Our side made its arguments. We litigated up to the Supreme Court. We lost. I don’t think we should have. I do think the individual mandate as written exceeds the scope of Congressional power. I do believe that the penalty paid by individuals failing to comply with the mandate is exactly what the language of the law passed by Congress says it is: a penalty, not a tax. But file that under “Topics on Which John Roberts’s Opinions Matter and Tamara Tabo’s Do Not.” (It’s a big file, but I’m the only one troubled by its size.)

The courts continue to iron out the wrinkles. The courts must still determine the implications for faith-based employers, for example. For the time being, though, we’re looking at a law deemed constitutional.

But that’s not where the democratic process of challenging a law ends, even if that’s where it ends for appellate litigators.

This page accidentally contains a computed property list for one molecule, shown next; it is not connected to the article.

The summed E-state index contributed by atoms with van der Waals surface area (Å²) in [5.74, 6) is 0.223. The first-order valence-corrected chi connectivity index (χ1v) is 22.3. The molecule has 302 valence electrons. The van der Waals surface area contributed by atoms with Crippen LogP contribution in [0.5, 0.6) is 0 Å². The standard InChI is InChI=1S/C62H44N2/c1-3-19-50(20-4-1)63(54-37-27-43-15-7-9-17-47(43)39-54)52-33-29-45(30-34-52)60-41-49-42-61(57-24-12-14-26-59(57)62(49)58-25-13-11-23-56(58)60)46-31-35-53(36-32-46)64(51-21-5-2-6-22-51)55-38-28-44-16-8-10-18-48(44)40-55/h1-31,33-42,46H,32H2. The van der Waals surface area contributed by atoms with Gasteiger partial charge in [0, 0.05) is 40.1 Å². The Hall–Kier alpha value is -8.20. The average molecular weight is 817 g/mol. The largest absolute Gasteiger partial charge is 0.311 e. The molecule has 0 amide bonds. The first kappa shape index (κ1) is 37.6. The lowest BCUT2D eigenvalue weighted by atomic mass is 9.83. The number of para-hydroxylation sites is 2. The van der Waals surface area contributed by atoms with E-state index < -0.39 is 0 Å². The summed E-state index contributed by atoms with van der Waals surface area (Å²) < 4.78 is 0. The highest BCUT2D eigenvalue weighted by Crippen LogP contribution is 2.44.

Defunding legislation is a legitimate, lawful Congressional action. Constitutionally, Congress holds the “power of the purse.” It funds executive action, or it doesn’t. Often it uses amendments to its annual appropriations bills in a variety of ways that prohibit executive action. For example, Congress has attached the Hyde Amendment, which forbids taxpayer funding of abortion except in cases of rape, incest, or threat to the mother’s life, to the appropriations bill for the Department of Health and Human Services each year since 1976. You might not like that either, but it’s a time-tested strategy. This method of defunding specific provisions of Obamacare would not repeal the law and would only be temporarily effective unless renewed. But it’s an option.